Friday, June 27, 2014

On the writing of Single White Necromancer

CFC asked me how long Single White Necromancer took to write, and I told him it was about a year, and also that I'd reply in greater detail in a post, so that's what I'm doing here.

I couldn't even estimate a number of hours spent on it. The Word file the contains the final draft says 1080 minutes of editing time, except, I would often work on the story when I was away from my computer, and would write a bit, email it to myself and then paste it into the file, so that number doesn't come close to answering the question.

The best answer I can give is that it was written in fits and starts over the course of a year. I thought of the title first, which is unusual for me, as it's usually the very last thing I come up with, occasionally well after the story is written. I think it's the perfect title for the story, and a lot of the elements present spin out of that.

It started out as a Lonesome October story that I intended for the Lovecraftzine's Lonesome October issue, but it was already over 12000 words (and growing) and it that it was just too long to be feasible. That was June or July 2013. So I shelved it and wrote something else for the zine. That turned out to be Mother of Monsters.

There is a Roger Zelazny tribute anthology in the works. I submitted a Roadmarks story to it, but it's so specifically a Roadmarks story that there is no way to rework it into something else without rewriting the thing entirely. Too many plot points hinged on too many elements specific to the setting, leaving me with an unsellable story, as I don't own the rights and it's not like I can just resubmit it to the other Roger Zelazny tribute anthology in town.

I learned my lesson from that, and kept the story somewhat modular, in that, if I had to remove the ANITLO elements, I could do it without breaking the story.  That's what I did when I returned to it at the beginning of this year. So, while it certainly shows its pedigree, it also works as more general "Crazy Cultists want to open the way for their Mad Gods" story.

That said, Zelazny has been a huge influence on my writing, and there are number of nods to his work in the story, but I don't think it contains any specifically ANITLO elements beyond a broad similarity in the plot. (Another factor he influenced was the length of the piece. It's about 33,000 words. Something I truly enjoy about Zelazny's work is that his stories are only as long as they need to be. I think the novella is the perfect length for telling a story, and that's reflected here.)

I forget who said it, but a professional writer mentioned that he wrote 500 words a day. Some time he only got 500, and other times, what he was writing caught fire, and he got much more than that. I followed those guidelines. I had an ending in March, I shelved it again. Transferred the file to a tablet and did some final editing on a camping trip at the end of May, and poked and prodded it on and off until I finally published it.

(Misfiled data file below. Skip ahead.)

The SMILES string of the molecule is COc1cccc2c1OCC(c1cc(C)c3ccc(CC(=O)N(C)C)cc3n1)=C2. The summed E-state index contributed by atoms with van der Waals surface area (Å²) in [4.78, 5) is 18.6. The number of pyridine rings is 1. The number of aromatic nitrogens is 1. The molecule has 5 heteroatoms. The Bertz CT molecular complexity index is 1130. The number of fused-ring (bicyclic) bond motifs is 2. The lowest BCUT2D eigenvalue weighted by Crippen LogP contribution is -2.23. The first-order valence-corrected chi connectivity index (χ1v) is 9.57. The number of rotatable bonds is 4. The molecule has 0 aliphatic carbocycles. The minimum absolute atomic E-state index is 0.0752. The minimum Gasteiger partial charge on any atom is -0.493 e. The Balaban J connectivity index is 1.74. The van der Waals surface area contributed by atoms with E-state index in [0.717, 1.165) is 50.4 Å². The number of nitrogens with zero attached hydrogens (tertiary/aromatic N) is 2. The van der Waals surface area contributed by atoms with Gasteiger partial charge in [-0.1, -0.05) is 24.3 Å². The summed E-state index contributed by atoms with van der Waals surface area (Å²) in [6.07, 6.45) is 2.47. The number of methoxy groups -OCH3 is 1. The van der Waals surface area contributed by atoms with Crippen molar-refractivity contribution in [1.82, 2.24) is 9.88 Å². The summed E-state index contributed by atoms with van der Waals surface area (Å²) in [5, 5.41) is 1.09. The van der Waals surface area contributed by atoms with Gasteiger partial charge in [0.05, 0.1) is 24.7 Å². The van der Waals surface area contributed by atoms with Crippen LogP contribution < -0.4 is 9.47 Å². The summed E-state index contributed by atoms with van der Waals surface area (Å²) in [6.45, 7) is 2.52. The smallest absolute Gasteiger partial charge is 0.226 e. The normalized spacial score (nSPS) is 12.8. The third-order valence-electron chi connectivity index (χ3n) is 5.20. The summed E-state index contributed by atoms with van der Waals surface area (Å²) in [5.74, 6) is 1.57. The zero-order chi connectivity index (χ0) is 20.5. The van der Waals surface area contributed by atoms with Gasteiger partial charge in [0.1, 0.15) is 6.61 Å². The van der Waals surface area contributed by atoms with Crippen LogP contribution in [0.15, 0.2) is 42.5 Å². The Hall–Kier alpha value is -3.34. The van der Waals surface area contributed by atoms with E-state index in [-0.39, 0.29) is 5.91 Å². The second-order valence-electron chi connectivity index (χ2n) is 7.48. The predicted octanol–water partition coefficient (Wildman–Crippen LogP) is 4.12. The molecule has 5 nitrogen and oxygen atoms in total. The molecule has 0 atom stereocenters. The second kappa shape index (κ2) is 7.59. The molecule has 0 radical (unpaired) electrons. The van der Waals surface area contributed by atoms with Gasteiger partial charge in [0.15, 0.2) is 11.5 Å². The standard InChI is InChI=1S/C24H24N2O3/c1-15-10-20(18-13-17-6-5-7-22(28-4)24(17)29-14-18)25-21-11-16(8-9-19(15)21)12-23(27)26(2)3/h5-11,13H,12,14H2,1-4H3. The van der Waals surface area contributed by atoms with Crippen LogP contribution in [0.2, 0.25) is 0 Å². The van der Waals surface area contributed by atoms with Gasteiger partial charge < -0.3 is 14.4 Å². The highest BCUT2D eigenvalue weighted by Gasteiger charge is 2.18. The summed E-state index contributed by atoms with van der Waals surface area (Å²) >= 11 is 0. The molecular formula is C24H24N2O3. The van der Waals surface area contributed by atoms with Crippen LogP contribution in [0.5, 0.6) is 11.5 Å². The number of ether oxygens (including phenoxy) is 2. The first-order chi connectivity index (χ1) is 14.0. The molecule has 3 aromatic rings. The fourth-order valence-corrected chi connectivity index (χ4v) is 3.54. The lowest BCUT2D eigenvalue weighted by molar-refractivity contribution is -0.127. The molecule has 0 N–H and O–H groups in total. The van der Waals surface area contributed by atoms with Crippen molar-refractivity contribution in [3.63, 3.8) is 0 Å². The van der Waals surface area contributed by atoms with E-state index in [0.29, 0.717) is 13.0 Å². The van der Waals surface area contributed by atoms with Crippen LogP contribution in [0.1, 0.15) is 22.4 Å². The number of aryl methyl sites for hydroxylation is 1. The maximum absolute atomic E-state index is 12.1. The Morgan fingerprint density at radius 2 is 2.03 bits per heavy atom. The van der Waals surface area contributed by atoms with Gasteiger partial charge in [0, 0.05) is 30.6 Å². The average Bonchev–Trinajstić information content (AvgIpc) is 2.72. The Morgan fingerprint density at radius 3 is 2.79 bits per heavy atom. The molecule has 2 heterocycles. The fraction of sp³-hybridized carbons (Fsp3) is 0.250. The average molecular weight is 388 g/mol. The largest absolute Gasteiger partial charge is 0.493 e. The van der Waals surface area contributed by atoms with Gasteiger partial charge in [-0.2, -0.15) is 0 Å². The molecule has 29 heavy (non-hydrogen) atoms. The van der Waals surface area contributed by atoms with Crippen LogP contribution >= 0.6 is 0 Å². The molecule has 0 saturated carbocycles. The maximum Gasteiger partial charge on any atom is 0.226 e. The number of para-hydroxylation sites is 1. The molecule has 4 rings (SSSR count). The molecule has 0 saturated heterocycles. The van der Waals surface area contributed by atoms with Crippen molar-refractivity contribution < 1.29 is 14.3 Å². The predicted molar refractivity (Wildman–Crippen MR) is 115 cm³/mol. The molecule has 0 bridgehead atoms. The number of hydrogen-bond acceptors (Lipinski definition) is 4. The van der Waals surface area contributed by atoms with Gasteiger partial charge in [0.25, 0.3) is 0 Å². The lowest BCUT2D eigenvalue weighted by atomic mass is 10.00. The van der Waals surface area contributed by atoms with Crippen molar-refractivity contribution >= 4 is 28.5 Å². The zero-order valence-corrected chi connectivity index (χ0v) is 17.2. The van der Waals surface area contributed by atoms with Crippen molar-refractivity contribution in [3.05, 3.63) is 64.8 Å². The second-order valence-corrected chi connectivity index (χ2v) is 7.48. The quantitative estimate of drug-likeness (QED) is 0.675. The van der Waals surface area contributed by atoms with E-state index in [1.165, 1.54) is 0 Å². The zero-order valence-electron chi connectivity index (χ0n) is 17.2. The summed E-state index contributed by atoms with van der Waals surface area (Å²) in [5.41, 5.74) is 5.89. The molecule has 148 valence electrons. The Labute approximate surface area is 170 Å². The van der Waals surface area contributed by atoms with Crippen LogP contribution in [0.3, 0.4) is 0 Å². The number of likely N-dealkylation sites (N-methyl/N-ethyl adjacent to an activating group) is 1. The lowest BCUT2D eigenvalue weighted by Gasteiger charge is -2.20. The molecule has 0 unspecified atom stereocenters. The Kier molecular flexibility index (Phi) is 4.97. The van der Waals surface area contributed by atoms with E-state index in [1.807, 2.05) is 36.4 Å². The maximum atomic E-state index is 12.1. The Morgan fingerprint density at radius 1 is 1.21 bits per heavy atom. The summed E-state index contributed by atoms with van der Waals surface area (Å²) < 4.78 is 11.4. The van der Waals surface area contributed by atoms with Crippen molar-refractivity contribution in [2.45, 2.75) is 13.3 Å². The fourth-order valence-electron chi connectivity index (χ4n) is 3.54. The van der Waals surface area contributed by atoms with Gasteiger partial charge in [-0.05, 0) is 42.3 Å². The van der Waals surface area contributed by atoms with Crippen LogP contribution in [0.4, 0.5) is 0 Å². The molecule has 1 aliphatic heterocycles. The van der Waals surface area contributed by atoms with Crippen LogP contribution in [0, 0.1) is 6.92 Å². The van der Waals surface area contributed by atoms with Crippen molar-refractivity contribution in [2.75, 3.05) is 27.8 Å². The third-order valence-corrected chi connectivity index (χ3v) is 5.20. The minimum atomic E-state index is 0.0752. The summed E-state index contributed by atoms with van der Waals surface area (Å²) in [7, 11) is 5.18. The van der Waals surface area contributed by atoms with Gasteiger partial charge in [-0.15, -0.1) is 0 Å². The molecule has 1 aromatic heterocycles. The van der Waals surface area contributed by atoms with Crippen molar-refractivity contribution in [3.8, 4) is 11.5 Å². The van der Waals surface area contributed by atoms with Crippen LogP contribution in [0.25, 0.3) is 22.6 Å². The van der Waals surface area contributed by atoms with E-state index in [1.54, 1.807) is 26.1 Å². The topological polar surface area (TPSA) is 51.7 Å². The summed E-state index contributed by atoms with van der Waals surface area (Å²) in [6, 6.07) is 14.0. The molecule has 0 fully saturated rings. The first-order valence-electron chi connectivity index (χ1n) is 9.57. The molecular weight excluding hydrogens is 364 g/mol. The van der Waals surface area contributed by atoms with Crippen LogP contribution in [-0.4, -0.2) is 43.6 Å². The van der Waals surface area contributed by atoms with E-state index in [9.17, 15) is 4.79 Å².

However, I think drew more on the atmosphere of Nick Pollatta's Bureau 13 novels than anything written by Zelazny. Funny books, and while absurd, not quite comedy.

All right. More on this later. If anyone has any questions about any aspects of the book, I'm more than happy to answer them here.


  1. Cool. Definitely interesting to learn about other writers' processes. I had no idea you did so much fiction writing, though I suppose it shouldn't surprise me.

    1. It's a fairly recent development. Like any young nerd, I wrote a lot of terrible fiction when I was younger. Then I got into Play By Email Games, which happened to scratch that particular itch for almost ten years.

      I tend to like Jane Lindskold's blog, but not her fiction (not a judgment of merit; just of taste. Her writing happens not to engage me.) I was reading it one day and came upon the single best piece of advice about writing that I've ever seen. If you're a writer, make sure your day job doesn't involve writing.

      Technically, I'm a technical writer. I've held other jobs, but that's how I think of myself. It's almost an entirely different skill set. When I returned to writing fiction, I found it very difficult, as I had become this passive voiced writer who explained everything in absolutely excruciating detail, and who understood that data are plural. (As a Forensic chemistry major, I took a writing class that was populated half by chemistry people and half by "pharmaceutical product development" business people, and you could always tell who was who depending on if they said "the data is" or "the data are".)

      A year or two back, I saw that the Lovecraftzine had a Lonesome October tribute issue. I hadn't written fiction in a long, long time, and didn't even know if I was suited for it any more, but I knew this was one of those things where I felt I had to at least make a try. So, I did, and I happened to wind up writing the kind of story I wanted to read.